I could simply stop there, but I won’t. This is a dystopian, climate change/world coming to an end, fantastic-ness.
I love a good tsunami, earthquake, volcanoes erupting hot mess and this gives all the ‘end of the world’ craziness with a good plot and family to follow.
Miranda – and the world – think the meteor that is scheduled to hit the moon sounds like a great night of sky gazing. In fact, her teachers assign a watch party, her neighborhood hosts a block party, and everyone thinks it’ll be great to watch. It isn’t until the meteor explodes into the moon (not a slight hit at all), tilting it, and pushing it closer to earth that everyone knows this was not just a fun oddity to watch. Within hours, tsunamis hit the eastern coast washing away the Statue of Liberty and the coastline, electricity is gone, and the looming moon is eerily larger in the sky day and night. Storms rage in Philadelphia and Miranda’s mom goes into apocalyptic preparation in a very organized grocery store relay.
School continues, but life does not continue normally: electricity continues to be inconsistent, without telephones and internet people don’t know who survived the tsunamis on both coasts, stores are out of supplies, and gas gets to $12 a gallon. Food is scarce, people are leaving town, and soon more natural disasters begin.
So why should you read this very depressing sounding novel – to cheer on Miranda’s family, who due to her mom’s over-preparation and worry, are actually better off than most. They, along with Mrs. Nesbit – a neighboring family friend, come together and sacrifice for one another, but also keep their stash of food and firewood a secret. As dormant volcanoes begin erupting worldwide, sunlight is blocked by a sky full of grey ash. It has been months since the moon was pushed out of orbit and now August is much cooler and with temperatures dropping and no sunlight, Miranda’s family garden will stop growing food, and they begin skipping meals to stretch their ever decreasing stash of food.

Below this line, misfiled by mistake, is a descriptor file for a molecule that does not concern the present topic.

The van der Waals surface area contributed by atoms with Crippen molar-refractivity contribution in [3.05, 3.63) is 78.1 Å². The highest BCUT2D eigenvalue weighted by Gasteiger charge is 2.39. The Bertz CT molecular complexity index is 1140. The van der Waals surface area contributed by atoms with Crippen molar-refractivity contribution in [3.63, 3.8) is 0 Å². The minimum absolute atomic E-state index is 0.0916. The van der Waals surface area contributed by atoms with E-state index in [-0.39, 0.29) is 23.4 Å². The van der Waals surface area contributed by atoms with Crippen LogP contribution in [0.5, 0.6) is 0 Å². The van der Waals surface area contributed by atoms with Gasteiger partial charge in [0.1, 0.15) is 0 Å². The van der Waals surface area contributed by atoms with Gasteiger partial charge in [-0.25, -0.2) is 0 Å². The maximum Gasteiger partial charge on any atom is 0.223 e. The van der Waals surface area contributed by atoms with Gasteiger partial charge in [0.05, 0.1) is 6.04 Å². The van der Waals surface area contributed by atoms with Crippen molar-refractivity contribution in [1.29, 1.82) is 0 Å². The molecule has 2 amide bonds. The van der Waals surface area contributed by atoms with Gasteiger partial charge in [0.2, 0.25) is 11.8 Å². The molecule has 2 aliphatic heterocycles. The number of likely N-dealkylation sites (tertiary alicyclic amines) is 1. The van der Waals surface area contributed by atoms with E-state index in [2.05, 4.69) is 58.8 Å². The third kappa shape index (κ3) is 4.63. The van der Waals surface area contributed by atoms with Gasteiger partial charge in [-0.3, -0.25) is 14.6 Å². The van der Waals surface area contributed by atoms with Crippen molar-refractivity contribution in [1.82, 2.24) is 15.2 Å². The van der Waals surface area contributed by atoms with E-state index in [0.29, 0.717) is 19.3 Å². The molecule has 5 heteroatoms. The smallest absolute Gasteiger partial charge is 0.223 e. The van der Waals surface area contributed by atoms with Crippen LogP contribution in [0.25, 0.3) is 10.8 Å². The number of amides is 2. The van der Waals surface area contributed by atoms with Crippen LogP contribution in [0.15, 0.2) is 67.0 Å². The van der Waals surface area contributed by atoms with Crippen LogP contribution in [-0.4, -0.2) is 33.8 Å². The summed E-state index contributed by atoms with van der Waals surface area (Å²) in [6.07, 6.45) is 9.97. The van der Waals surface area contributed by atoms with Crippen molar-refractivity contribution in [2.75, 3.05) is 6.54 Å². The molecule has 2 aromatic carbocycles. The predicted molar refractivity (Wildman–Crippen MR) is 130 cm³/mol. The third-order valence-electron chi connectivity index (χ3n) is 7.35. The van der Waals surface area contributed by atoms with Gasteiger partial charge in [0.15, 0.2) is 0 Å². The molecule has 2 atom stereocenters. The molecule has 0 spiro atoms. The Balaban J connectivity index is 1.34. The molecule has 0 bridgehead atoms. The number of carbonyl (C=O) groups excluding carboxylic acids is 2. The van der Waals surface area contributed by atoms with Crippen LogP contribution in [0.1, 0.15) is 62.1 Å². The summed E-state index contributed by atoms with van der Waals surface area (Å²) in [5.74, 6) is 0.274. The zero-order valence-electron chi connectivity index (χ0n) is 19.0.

Add to the scene West Nile Virus, still no constant electricity, and people leaving town, Miranda’s family puts family first in an effort to survive.
Once fall begins, the weather feels more like winter; more people have left town; violence begins, and she can’t even rely on school. Miranda finally starts to believe that this could be the end of the world. Winter is tough, but those still in town find a little joy on Christmas eve. There’s a few more scares, more climate changes, but finally at the end – there is hope. Of course it’s a series so I totally expect more apocalyptic fabulousness.
Depressing topic, death, etc., but if you’re OK with that, younger YA readers can handle it. I had an 11 year old read it before I could and he loved it.
Series Order: Life As We Knew It, The Dead and the Gone, This World We Live In, and The Shade of the Moon